While we don’t have the firepower to run analyses on layoff lists or have the insight into whether someone was laid off or quit or just switched jobs, we do have some insight into how many people are actively or passively looking. 

Over the years, Aequitas Partners has developed a proprietary index of 450 companies that make up the top companies in digital health. Companies are added to the list based on their growth in capital, revenue, quality of team and investors, as well as observed / reported impact in healthcare. Across those companies, we used our powers of deduction (aka our very expensive LinkedIn Recruiter licenses) to see the percentage of individuals within those organizations at the Vice President level who have actively listed themselves as being open to work across the functions. 

The percent of individuals who are open to work in the last five months has stayed relatively consistent, with a slight uptick starting at 18.4% in May and growing to 21.5% in October. Marketers are the most “on the market” these days, with 25.3% actively pursuing new opportunities, representing a 7.5% increase over May. Following marketing, operations is not far behind with 22.6% being open to work today, growing from 18.9% in May

But the biggest hike, and surprise to us, was engineering. Though engineering has the lowest percent rate of openness at 15.9% in September, that’s a substantial increase comparatively over 10.9% in May. Note that this data is likely underreported as there are plenty of execs who are actively looking for new roles without ever opening themselves up to be discovered by recruiters on a platform.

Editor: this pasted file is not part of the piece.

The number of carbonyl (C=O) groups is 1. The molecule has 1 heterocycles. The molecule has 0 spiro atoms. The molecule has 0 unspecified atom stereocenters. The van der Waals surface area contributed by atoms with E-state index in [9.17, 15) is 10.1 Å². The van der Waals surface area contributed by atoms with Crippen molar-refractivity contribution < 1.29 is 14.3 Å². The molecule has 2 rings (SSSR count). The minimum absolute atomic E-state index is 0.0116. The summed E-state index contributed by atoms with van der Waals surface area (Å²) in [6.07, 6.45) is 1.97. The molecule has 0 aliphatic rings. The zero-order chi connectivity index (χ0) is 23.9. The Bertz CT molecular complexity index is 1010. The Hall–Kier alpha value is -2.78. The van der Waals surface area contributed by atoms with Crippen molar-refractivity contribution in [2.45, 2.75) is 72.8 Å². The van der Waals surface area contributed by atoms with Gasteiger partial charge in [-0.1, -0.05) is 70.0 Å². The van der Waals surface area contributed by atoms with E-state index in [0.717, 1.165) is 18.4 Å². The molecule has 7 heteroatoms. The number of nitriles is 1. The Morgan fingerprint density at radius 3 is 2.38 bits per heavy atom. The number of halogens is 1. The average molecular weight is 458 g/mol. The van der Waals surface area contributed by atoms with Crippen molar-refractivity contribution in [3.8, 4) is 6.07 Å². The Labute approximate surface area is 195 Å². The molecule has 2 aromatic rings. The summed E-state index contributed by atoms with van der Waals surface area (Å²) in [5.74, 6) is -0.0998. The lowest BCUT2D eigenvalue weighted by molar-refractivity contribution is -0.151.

This bodes well for companies that perhaps weren’t looking to bring in VPs right now, but can seize the opportunity to do so. 

If we look at the data that Aequitas Partners gathered through our compensation study at the end of 2022, you will see a similar trend of 19.9% who are actively looking, with an additional 46% who are passively looking or will listen if they’re approached. These are staggering numbers! On a functional basis, however, marketing and operational roles dramatically outpace the others, with 81.7% of operators across the director, VP, and C-Suite line at least passively looking for new opportunities, and 81.3% of marketers doing the same. 


With all the organizational shifts going on, compensation is a natural next step to evaluate. While it’s not the candidate’s market that it once was, as companies focus on profitability, it is even more important that hiring is done well from the get-go. There has long been a dearth of high-quality executive talent out there, but even now, with so many seemingly on the market or at least willing to talk, sifting through all the talent becomes even more complicated. How do you know if a sales person didn’t grow revenue because leadership was terrible or the product had issues or they themselves just couldn’t pull in the deals? How do you know if a product person was ineffectual themselves or did the CEO just switch directions every quarter? So how do you know what to pay? 

Well the good news is that the exorbitant climb of base salary has halted somewhat, but they have certainly not come down. Revenue still continues to be a high-driver, with business development individual contributors seeing nearly a 13% pop in salary in 2022 versus 2021. And sales leaders have seen a 7.7% increase. Great leadership continues to be of importance with founding and non-founding CEOs seeing a 5.6% and 7.5% increase in base salary, respectively.